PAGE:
Hiring Unproductive ‘Sales Ghosts’ Can Come Back To Haunt You Later

26 June, 2009 (18:04) | Blog | By: admin

By: Alan Buhler

Have you ever hired a ‘sales ghost’?  A ‘sales ghost’ is a salesperson whose lack of skills, techniques, tactics and efforts continue to haunt you—one whose best sale ever was the one that got you to hire him or her.

Hiring top-quality salespeople can be difficult. While there may not be many ‘perfect salespeople,’ there are a number of really good ones out there.  You simply need a way to identify them, develop them and retain them.

While there are many core competencies that a salesperson needs, the following are ten very important competencies that you should look for when hiring your next salesperson:

1. Written goals. While most people believe they should set goals, it has been estimated that only about 5 percent of the population actually does.  A person with written goals will usually be a strong self-starter, and will be motivated to get results.

2. Follows a sales plan.  Some salespeople will tell you they are so busy trying to make a living today that they don’t have time to think about planning for tomorrow’s sales. However, most top performers will tell you that each new engagement is strategically planned out using a systematic approach, which provides a road map for success. 

3. Positive outlook.  When candidates have a positive outlook, it means they feel good about most of the aspects of their life (e.g., job, company, home life, financial situation, physical appearance). Since the candidate is in the process of looking for a job, it’s reasonable to assume that they aren’t happy with his or her present employment, because of the company, manager, performance, lack of support, challenge or growth opportunity.  When considering this, be certain that any outlook problem is related strictly to current employment situation and is not reflective of their overall attitude. 

4. Takes responsibility. Good salespeople tend to recognize their own nonproductive behaviors and make the necessary changes. They don’t blame the sales leads, the products, industry changes, their company’s home office, etc., for their failures. 

5. Strong self-confidence. Salespeople with strong self-confidence are always willing and excited to try a new and different approach to make the sale. They take calculated risks because they know these risks will help them grow mentally and emotionally. If they don’t work out, it is not a blow to their psyches. It is nothing more than a learning experience, a new way not to do something. They keep going until the desired results are achieved. 

6. Supportive beliefs.  Many salespeople exhibit certain predictable behaviors that get in the way of achieving consistent success.  Procrastination, personal finance mismanagement and a tendency to blame others for poor performance are just a few examples.  The list seems endless, and more than a little disheartening.  Imagine how successful a company could be if every salesperson, every manager, every executive would drill down and confront the internal demons that are keeping him or her from optimal performance.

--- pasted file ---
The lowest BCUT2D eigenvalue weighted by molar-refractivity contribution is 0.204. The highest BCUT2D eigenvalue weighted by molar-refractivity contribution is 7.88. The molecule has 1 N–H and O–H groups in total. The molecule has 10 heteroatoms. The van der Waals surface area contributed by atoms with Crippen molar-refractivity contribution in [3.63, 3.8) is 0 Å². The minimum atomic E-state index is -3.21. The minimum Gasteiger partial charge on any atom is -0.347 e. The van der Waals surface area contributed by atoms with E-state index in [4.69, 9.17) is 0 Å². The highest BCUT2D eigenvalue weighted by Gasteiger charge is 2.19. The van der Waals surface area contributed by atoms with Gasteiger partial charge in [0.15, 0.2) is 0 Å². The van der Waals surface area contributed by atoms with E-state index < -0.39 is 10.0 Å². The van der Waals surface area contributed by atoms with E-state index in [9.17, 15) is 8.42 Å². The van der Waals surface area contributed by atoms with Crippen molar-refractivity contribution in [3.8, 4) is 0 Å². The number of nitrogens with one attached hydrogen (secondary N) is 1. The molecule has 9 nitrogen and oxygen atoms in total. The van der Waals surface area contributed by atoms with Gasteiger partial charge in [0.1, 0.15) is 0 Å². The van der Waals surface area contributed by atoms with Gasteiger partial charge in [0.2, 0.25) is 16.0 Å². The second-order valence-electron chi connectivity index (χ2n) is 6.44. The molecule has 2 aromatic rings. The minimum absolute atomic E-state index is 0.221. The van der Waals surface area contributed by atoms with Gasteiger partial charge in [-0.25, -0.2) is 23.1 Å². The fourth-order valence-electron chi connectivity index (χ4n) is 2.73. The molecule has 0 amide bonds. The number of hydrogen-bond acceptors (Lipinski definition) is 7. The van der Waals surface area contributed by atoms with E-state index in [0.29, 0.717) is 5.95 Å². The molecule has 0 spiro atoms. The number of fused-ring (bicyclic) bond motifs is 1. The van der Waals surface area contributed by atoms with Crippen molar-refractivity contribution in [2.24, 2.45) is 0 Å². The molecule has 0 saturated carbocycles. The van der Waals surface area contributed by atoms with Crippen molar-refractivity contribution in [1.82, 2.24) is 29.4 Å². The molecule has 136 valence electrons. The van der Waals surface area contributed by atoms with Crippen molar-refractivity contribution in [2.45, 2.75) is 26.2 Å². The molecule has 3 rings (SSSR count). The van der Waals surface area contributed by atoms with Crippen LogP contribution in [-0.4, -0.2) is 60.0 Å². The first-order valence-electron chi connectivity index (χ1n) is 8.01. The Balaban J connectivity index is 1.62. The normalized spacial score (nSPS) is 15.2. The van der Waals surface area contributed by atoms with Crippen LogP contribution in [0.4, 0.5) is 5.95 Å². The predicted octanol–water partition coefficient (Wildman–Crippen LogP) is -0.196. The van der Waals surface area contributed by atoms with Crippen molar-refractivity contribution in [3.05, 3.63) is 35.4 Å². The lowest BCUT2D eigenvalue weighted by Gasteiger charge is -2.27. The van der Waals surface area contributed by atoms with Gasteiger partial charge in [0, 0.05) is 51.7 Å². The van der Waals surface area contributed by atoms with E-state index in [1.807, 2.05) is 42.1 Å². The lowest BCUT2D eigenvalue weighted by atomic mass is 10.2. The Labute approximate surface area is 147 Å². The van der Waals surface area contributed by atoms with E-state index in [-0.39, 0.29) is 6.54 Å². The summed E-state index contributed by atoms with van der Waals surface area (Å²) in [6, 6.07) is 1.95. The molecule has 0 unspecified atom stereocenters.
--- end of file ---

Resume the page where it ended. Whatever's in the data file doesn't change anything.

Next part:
7. Controls emotions.  When salespeople get emotionally involved, they lose control of the selling process.  It is often because they are over-analyzing, worrying, panicking, getting excited or strategizing on the fly.  This is often due to lack of preparation, and when it happens they tend to stop listening to the buyer and begin listening to the voices in their heads.  A good salesperson can separate personal feelings from selling activities. 

8. Doesn’t seek approval from others.   When a salesperson feels the need for approval from others, they will often avoid saying or doing things that could change how prospect feels about them.  This includes the tough questions, legitimate confrontation, and the potential inability to handle rejection. The result is that this salesperson will develop what is known as pipeline bloat.  In other words, prospects that remains in the pipeline with relatively few of them getting closed or eliminated. 

9. Recovers quickly from rejection.  Rejection is as much a part of sales as getting dressed in the morning.  Successful salespeople place a greater emphasis on preparation and, above all, don’t succumb to the fear of rejection. 

10. Comfortable talking about money.  A salesperson that is uncomfortable talking about money may be unable to uncover a buyer’s financial position, have an unreasonable concept of the prospect’s financial goals, or inappropriately offer discounts and waive fees due to this lack of awareness. 

If the candidate you are interviewing for your open salesperson position has at least some of these 10 traits, you stand a much better chance of hiring a real winner — not just another ghost.

Alan Buhler is Vice President of Sales and Marketing at CoreTrac, Inc. He can be reached at abuhler@CoreTrac.com or (512) 236‐9120 ext. 272

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